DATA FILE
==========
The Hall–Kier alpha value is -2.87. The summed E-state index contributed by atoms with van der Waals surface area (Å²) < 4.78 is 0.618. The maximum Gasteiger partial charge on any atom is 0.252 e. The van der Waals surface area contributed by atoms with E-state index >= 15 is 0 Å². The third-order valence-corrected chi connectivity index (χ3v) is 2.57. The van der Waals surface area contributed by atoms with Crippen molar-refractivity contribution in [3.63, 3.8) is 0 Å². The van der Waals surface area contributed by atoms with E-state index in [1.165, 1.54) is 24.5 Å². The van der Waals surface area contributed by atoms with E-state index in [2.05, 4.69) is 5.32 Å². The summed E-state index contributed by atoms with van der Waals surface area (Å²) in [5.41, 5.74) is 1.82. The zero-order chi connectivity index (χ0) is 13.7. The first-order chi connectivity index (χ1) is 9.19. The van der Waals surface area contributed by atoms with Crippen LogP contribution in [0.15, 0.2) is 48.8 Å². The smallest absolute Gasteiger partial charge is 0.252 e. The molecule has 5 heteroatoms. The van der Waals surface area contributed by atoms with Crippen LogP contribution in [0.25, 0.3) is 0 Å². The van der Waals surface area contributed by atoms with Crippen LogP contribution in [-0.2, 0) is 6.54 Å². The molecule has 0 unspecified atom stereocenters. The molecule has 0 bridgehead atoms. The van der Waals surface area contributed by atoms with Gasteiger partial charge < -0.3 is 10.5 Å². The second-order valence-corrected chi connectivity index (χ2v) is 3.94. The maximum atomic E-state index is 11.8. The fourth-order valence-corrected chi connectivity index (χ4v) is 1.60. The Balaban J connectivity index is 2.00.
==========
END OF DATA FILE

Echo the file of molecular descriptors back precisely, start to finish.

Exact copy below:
The Hall–Kier alpha value is -2.87. The summed E-state index contributed by atoms with van der Waals surface area (Å²) < 4.78 is 0.618. The maximum Gasteiger partial charge on any atom is 0.252 e. The van der Waals surface area contributed by atoms with E-state index >= 15 is 0 Å². The third-order valence-corrected chi connectivity index (χ3v) is 2.57. The van der Waals surface area contributed by atoms with Crippen molar-refractivity contribution in [3.63, 3.8) is 0 Å². The van der Waals surface area contributed by atoms with E-state index in [1.165, 1.54) is 24.5 Å². The van der Waals surface area contributed by atoms with E-state index in [2.05, 4.69) is 5.32 Å². The summed E-state index contributed by atoms with van der Waals surface area (Å²) in [5.41, 5.74) is 1.82. The zero-order chi connectivity index (χ0) is 13.7. The first-order chi connectivity index (χ1) is 9.19. The van der Waals surface area contributed by atoms with Crippen LogP contribution in [0.15, 0.2) is 48.8 Å². The smallest absolute Gasteiger partial charge is 0.252 e. The molecule has 5 heteroatoms. The van der Waals surface area contributed by atoms with Crippen LogP contribution in [0.25, 0.3) is 0 Å². The van der Waals surface area contributed by atoms with Crippen LogP contribution in [-0.2, 0) is 6.54 Å². The molecule has 0 unspecified atom stereocenters. The molecule has 0 bridgehead atoms. The van der Waals surface area contributed by atoms with Gasteiger partial charge < -0.3 is 10.5 Å². The second-order valence-corrected chi connectivity index (χ2v) is 3.94. The maximum atomic E-state index is 11.8. The fourth-order valence-corrected chi connectivity index (χ4v) is 1.60. The Balaban J connectivity index is 2.00.